Hi Paul: I was very disappointed Carrozza backed out of the conference. He was the main reason I’m going. Oh, well! I have a review of J-M David’s book in the works. Were you part of his online class about four years ago? We got PDFs with color illustrations that are the foundation of his book. While I’m reminiscing, I wonder if anyone is around who took Tom Tadford Little’s Antique Tarot class about 10 years ago. I think it was conducted in a Yahoo group. His class was instrumental in showing me how I could actually read with the decks I’d been collecting. Thanks for the link to your website. I’m going to zip over there later today. See you in Dallas!
I have bought the Way of the Tarot and find it really fascinating, and rich. I was a fan of Jodorowsky’s from the 70’s Holy Mountain and el Topo. He is a huge personality, living a transpersonal life. I don’t think he is egotistical. He is totally focussed and dedicated. He lives an archetypal life. Also the European influence is very different than we in the West. I will check out these other websites as well. I found a copy of the Universal Marseilles deck at a Goodwill recently as well. Blessings TARA
Tara, thanks for the insights. Studying with Jodorowsky is evidently a life-changing experience. He seems to be larger-than-life and a nearly mythic figure. I’m looking forward to seeing his recently released autobiographical film.
See Jodorowsky’s tarot notebook, which gives a lot of insight into his thoughts on tarot: https://www.scribd.com/doc/232320548/Jodorowski-Tarot-Notes
There was also a documentary by a French filmmaker entitled “La Constellation Jodorowsky” which ought to be available online, it was included as an extra on a recent DVD release of his films. This shows the man himself in action. The more recent Pinchbeck documentary-interview also has a few tarot reading scenes.
Jonah, thanks so much for these resources. Netflix used to have the DVD with his films plus a short bit showing him doing the Family Constellation process, but the last time I looked, it had disappeared. The notebook should be intriguing – I’m going to check it out soon.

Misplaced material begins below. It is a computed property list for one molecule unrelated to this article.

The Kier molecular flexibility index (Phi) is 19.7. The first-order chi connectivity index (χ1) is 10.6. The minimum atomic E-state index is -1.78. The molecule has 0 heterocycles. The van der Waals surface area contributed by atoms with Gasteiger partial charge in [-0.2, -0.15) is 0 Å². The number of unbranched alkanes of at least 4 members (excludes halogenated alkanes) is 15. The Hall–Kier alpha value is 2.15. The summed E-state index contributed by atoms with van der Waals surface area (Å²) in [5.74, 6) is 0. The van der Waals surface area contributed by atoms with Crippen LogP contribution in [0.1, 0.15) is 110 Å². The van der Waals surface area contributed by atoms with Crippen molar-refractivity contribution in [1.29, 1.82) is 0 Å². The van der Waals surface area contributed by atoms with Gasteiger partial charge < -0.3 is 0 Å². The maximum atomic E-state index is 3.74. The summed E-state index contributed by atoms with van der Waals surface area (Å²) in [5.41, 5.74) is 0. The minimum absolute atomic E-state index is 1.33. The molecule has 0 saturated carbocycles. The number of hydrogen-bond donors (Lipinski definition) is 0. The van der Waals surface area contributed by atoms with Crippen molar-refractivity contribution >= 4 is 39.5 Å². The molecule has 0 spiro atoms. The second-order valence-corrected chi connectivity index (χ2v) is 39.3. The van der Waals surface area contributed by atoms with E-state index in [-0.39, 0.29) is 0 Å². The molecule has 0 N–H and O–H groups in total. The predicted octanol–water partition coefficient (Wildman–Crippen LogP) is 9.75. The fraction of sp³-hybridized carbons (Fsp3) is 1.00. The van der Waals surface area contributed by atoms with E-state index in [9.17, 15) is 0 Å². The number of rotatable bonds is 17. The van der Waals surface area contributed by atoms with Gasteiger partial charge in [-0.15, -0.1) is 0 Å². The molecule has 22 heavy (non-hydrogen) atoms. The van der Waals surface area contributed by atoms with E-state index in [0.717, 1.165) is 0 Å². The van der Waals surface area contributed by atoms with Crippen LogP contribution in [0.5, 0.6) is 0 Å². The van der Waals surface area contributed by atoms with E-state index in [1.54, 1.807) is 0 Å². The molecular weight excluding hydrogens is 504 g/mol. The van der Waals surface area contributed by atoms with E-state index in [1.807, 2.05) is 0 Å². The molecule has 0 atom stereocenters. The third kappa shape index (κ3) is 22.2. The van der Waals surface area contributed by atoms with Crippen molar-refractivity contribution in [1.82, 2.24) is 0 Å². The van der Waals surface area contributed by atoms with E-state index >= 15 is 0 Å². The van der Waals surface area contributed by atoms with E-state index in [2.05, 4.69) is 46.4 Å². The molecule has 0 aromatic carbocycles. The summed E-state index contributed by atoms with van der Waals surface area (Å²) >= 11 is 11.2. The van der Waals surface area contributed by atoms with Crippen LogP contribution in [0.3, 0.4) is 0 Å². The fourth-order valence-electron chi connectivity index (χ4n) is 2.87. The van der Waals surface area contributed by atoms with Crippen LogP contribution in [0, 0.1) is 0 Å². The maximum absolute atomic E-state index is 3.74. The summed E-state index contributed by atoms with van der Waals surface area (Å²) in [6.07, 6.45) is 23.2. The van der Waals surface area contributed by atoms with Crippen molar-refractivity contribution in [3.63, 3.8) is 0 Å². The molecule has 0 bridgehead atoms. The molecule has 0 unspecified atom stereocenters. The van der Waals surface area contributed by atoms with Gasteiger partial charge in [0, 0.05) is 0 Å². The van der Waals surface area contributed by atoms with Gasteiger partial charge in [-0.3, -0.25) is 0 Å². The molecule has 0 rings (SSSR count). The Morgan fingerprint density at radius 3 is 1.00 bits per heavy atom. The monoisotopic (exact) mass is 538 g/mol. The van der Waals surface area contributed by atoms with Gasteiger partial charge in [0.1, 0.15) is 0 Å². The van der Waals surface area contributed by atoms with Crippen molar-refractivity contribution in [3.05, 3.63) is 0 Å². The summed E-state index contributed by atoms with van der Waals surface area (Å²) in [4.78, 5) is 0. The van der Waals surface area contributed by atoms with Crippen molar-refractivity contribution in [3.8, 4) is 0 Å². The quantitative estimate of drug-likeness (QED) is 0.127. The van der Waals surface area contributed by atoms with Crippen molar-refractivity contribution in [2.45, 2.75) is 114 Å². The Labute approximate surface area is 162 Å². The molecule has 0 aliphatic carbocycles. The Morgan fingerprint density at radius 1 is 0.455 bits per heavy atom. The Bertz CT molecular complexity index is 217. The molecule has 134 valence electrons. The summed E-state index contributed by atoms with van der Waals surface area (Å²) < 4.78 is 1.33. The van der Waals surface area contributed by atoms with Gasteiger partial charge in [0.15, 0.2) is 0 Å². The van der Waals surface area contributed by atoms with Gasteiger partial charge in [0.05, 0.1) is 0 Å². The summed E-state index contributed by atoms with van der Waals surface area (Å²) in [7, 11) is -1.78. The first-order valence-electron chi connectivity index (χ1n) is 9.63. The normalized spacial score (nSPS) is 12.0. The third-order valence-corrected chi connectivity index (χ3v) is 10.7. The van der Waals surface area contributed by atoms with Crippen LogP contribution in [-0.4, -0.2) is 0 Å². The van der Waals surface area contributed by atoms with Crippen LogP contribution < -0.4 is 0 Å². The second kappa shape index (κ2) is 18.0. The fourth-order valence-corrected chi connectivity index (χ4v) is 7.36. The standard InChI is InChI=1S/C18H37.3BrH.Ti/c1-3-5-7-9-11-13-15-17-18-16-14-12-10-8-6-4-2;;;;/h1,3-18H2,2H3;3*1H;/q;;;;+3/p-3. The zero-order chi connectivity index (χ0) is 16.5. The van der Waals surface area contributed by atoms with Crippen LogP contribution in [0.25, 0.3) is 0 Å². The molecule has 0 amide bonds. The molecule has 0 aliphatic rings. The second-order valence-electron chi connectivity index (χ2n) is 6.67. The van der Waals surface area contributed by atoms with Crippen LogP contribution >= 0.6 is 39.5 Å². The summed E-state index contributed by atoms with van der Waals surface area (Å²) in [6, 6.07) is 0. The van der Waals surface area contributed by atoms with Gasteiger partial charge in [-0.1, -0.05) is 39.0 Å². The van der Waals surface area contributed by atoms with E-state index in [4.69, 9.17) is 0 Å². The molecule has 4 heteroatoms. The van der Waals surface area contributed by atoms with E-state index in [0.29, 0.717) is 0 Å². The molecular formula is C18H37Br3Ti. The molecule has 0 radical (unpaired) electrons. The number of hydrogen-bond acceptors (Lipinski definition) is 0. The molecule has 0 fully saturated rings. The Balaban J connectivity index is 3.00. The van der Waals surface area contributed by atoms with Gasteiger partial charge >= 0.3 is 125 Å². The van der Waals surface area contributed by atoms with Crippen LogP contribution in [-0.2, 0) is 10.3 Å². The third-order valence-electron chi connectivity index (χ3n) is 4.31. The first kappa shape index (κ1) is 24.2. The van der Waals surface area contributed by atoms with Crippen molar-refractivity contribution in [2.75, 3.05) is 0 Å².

“True to his European background, Jodorowsky uses only trumps in his readings.”
Why do you say: “True to his European backgroun”. I have been searching for why some tarot readers use only the Major Arcana. Most of the given reasons converge onto ease/convenience or on being being beginner friendly. But surely Jodorowsky is no beginner. What is your view on this ?
Reading with Tarot cards didn’t exist in the English-speaking world until the very late 1800s, and it didn’t become popular until the advent of the Waite Smith deck in 1909. When all 78 cards are fully illustrated, it makes sense to read with the entire deck. French and Italians may have been reading tarot since the 17th century, but we don’t know how the cards were read until Etteilla started teaching and writing in the 1770s. French occultists turned up their noses at the suit cards, considering them fortune-telling tools, like playing cards, while the trump cards were a book of ancient wisdom. Even today, many European how-to-read tarot books omit the suit cards or only give them a few sentences each at the back of the book.
I think people who say using just the trumps is easier for beginners are rationalizing what they’ve always done because it’s tradition. It seems a lot of readers are intimidated by the pips and are happy to have a reason to avoid them. Personally, I find reading with just trumps more difficult. There’s too much information – too much going on. I love the pip cards and often do spreads with just the suit cards then add a trump (taking the sum of the suit cards) for an extra layer of meaning.
I hope this is the kind of information you’re looking for.
Sorry for the late reply. I had lost track of this post notification in my emails.
Yes, this makes perfect sense. Thanks 🙂